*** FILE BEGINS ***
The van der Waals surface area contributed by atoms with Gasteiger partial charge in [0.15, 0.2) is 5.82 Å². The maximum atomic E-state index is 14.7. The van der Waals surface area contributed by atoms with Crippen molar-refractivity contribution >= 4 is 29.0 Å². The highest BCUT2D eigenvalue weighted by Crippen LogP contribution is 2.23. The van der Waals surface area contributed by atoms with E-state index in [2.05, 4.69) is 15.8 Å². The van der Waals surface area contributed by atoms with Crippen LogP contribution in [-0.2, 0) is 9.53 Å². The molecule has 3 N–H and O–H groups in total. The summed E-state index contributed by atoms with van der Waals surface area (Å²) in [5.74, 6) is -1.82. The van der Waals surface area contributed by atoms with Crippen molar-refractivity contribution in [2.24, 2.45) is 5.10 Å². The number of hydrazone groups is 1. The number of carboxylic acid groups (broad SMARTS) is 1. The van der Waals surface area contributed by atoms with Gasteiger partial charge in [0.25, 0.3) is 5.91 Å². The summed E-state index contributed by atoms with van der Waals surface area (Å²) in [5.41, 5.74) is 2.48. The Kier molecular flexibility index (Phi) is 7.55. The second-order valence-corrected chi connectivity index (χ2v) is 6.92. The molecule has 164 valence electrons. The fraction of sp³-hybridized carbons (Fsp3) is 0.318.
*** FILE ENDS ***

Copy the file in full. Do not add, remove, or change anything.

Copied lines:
The van der Waals surface area contributed by atoms with Gasteiger partial charge in [0.15, 0.2) is 5.82 Å². The maximum atomic E-state index is 14.7. The van der Waals surface area contributed by atoms with Crippen molar-refractivity contribution >= 4 is 29.0 Å². The highest BCUT2D eigenvalue weighted by Crippen LogP contribution is 2.23. The van der Waals surface area contributed by atoms with E-state index in [2.05, 4.69) is 15.8 Å². The van der Waals surface area contributed by atoms with Crippen LogP contribution in [-0.2, 0) is 9.53 Å². The molecule has 3 N–H and O–H groups in total. The summed E-state index contributed by atoms with van der Waals surface area (Å²) in [5.74, 6) is -1.82. The van der Waals surface area contributed by atoms with Crippen molar-refractivity contribution in [2.24, 2.45) is 5.10 Å². The number of hydrazone groups is 1. The number of carboxylic acid groups (broad SMARTS) is 1. The van der Waals surface area contributed by atoms with Gasteiger partial charge in [0.25, 0.3) is 5.91 Å². The summed E-state index contributed by atoms with van der Waals surface area (Å²) in [5.41, 5.74) is 2.48. The Kier molecular flexibility index (Phi) is 7.55. The second-order valence-corrected chi connectivity index (χ2v) is 6.92. The molecule has 164 valence electrons. The fraction of sp³-hybridized carbons (Fsp3) is 0.318.